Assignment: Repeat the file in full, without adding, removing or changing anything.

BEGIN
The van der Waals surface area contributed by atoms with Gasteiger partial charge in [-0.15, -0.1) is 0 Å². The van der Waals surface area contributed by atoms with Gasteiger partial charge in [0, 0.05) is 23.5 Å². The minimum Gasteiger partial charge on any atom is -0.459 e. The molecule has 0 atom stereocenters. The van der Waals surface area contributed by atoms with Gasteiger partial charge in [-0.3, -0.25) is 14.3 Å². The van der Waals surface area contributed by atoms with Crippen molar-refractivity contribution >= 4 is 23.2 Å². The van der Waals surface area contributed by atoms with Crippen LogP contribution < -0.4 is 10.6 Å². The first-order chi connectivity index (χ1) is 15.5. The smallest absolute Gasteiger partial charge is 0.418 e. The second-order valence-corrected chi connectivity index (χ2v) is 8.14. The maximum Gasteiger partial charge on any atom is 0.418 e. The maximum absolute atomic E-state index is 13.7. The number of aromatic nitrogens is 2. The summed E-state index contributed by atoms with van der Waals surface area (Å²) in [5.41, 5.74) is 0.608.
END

The van der Waals surface area contributed by atoms with Gasteiger partial charge in [-0.15, -0.1) is 0 Å². The van der Waals surface area contributed by atoms with Gasteiger partial charge in [0, 0.05) is 23.5 Å². The minimum Gasteiger partial charge on any atom is -0.459 e. The molecule has 0 atom stereocenters. The van der Waals surface area contributed by atoms with Gasteiger partial charge in [-0.3, -0.25) is 14.3 Å². The van der Waals surface area contributed by atoms with Crippen molar-refractivity contribution >= 4 is 23.2 Å². The van der Waals surface area contributed by atoms with Crippen LogP contribution < -0.4 is 10.6 Å². The first-order chi connectivity index (χ1) is 15.5. The smallest absolute Gasteiger partial charge is 0.418 e. The second-order valence-corrected chi connectivity index (χ2v) is 8.14. The maximum Gasteiger partial charge on any atom is 0.418 e. The maximum absolute atomic E-state index is 13.7. The number of aromatic nitrogens is 2. The summed E-state index contributed by atoms with van der Waals surface area (Å²) in [5.41, 5.74) is 0.608.